“Frank Stella: Had Gadya” — Then came a dog and bit the cat, 1984.
© Frank Stella / Artists Rights Society (ARS), New York
One might not immediately associate Frank Stella (b. 1936), the American painter, sculptor, and printmaker noted for his work in the areas of minimalism and post-painterly abstraction, with a cumulative, lyrical poem that concludes the traditional Seder, or festive meal, on the Jewish holiday of Passover.
Had Gadya describes a chain of events of events evoking conflict culminating in divine intervention. Just as each of the ten verses of the song builds on the one before it, Stella’s 12 Had Gadya prints build on the original 1919 series of 11 illustrations of Had Gadya by Russian-Jewish avant-garde artist Eliezer (El) Lissitzky, which Stella encountered at the Tel Aviv Museum in 1981.
Lissitzky’s works spurred Stella to develop his own language of narrative abstraction in sequential works, each one building upon the imagery and structure of its predecessor. Each stanza is conveyed by the juxtaposition of architectonic elements, painterly gestural drawing, vivid color, and motion-filled forms projecting beyond boundaries. Stella employs a complex combination of printmaking techniques – lithography, linoleum block, silkscreen, and rubber relief with collage elements and hand-coloring.
Stella’s forms are not literal depictions, but their narrative essence is transmitted through the dramatic, dynamic repetition, collision, intersection, and aggressive movement through space of cylinders, cones, grills, waves, and graffiti-like scrawls. These works also display the influences of the three-dimensional drawings in a 19th-century treatise on stonecutting given to him by art dealer John Kasmin, Fernand Leger’s mechanical elements paintings, and the dramatic movement of Caravaggio’s paintings, which he studied as an artist-in-residence at the American Academy in Rome in 1982-83.
Stella explained his interest in abstract minimalism and archetypal storytelling:
“Abstraction didn’t have to be limited to…rectilinear geometry or even a simple curve geometry. It could have a geometry that had a narrative impact. In other words, you could tell a story with the shapes….It wouldn’t be a literal story, but the shapes and the interaction of the shapes and colors would give you a narrative sense.”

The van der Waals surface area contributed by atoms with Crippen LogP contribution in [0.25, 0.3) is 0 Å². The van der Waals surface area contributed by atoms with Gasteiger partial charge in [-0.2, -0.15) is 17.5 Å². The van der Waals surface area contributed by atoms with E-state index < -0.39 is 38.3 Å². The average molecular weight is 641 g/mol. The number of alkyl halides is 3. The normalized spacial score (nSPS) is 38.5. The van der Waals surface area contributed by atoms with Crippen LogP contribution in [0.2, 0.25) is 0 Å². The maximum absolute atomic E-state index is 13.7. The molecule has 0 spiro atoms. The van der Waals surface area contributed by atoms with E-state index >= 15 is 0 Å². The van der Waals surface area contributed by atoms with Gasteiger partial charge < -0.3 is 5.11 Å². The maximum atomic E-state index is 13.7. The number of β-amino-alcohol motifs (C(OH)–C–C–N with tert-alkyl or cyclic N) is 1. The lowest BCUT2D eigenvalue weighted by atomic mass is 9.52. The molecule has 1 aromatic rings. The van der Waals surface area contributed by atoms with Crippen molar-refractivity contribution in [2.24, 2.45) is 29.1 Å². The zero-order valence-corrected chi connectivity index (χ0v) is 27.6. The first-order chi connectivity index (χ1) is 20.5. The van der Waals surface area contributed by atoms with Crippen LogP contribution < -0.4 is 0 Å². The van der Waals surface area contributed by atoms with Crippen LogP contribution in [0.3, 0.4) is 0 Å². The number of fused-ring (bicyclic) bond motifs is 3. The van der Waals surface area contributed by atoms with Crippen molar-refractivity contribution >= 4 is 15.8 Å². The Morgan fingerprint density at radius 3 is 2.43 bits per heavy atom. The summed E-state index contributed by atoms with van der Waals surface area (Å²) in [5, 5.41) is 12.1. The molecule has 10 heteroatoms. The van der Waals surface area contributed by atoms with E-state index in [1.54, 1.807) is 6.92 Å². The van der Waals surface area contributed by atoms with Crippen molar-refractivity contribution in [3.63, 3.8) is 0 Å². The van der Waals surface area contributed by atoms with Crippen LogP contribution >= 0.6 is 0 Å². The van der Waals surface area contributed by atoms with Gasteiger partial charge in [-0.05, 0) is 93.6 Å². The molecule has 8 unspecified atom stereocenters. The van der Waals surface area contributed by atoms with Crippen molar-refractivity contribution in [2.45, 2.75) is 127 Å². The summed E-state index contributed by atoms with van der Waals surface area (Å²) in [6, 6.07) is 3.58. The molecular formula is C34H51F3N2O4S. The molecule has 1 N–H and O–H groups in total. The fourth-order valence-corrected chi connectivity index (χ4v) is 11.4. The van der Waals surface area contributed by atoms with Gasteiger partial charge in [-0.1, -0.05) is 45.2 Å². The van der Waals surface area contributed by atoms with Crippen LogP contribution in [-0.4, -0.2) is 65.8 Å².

In his Had Gadya series, the abstracted narrative of successive episodes of strife, ultimately concluding with redemption, offered Stella, a Catholic, the opportunity to express a universal, aspirational message of justice in the face of destructive forces in the world. His Had Gadya series exerts a forceful impact, inspiring the viewer to experience the power of good prevailing over evil, with hope to be found in the indestructible human spirit.
Taking two years to complete during 1982-1984, the prints were published by Waddington Graphics, London, in 1984. After completing the edition, Stella created between two and nine variants of each of the twelve Had Gadya illustrations. Stella’s Had Gadya represents a significant moment in his artistic development, leading to further explorations of narrative subjects in his abstract work.
Frank Stella: Had Gadya is on loan from collector Elissa Oshinsky for a national tour at the campuses of Hebrew Union College-Jewish Institute of Religion (HUC-JIR). This exhibition originated at the Skirball Campus in Los Angeles (March 31–December 31, 2022), was presented at the Skirball Museum at HUC-JIR in Cincinnati (March 23-July 2, 2023), and is currently on view at the Heller Museum at HUC-JIR in New York (August 14, 2023-February 29, 2024), after which it will be presented in partnership with HUC-JIR at the Skirball Cultural Center in Los Angeles.
Exhibition Opening Reception
Thursday, September 7, 5:00 – 7:00 p.m. ET
6:00 pm ET | Program
Collecting Stella’s Had Gadya – Elissa Oshinsky, lender to the exhibition
The Music of Had Gadya – Cantor Ella Gladstone Martin ’23, The Community Synagogue, Port Washington, Long Island; with Cantor Jill Abramson, Director of the Debbie Friedman School of Sacred Music, and DFSSM students Lauren Blasband-Roth ’25, Justin Callis ’25, Sierra Fox ’25, Emily Lezin ’27, Kevin McKenzie ’24, Beth Reinstein ’25, and Joyce Rosenzweig, Professor of Practice in Jewish Music and Performance, DFSSM
Frank Stella: Jewish Themes
HUC Connect Webinar
Tuesday, November 14, 2:00 p.m. ET
Discover how Frank Stella, the celebrated American painter, sculptor, and printmaker, has found inspiration in Jewish themes throughout his career, from his earliest minimalist paintings influenced by the Nazi propaganda newsreels of his childhood, his mixed-media “Polish Wooden Synagogue” works commemorating “the obliteration of a culture,” and his Had Gadya narrative abstractions expressing a universal, aspirational message of justice and hope.
With Jean Bloch Rosensaft, Director, Dr. Bernard Heller Museum, HUC-JIR/New York.
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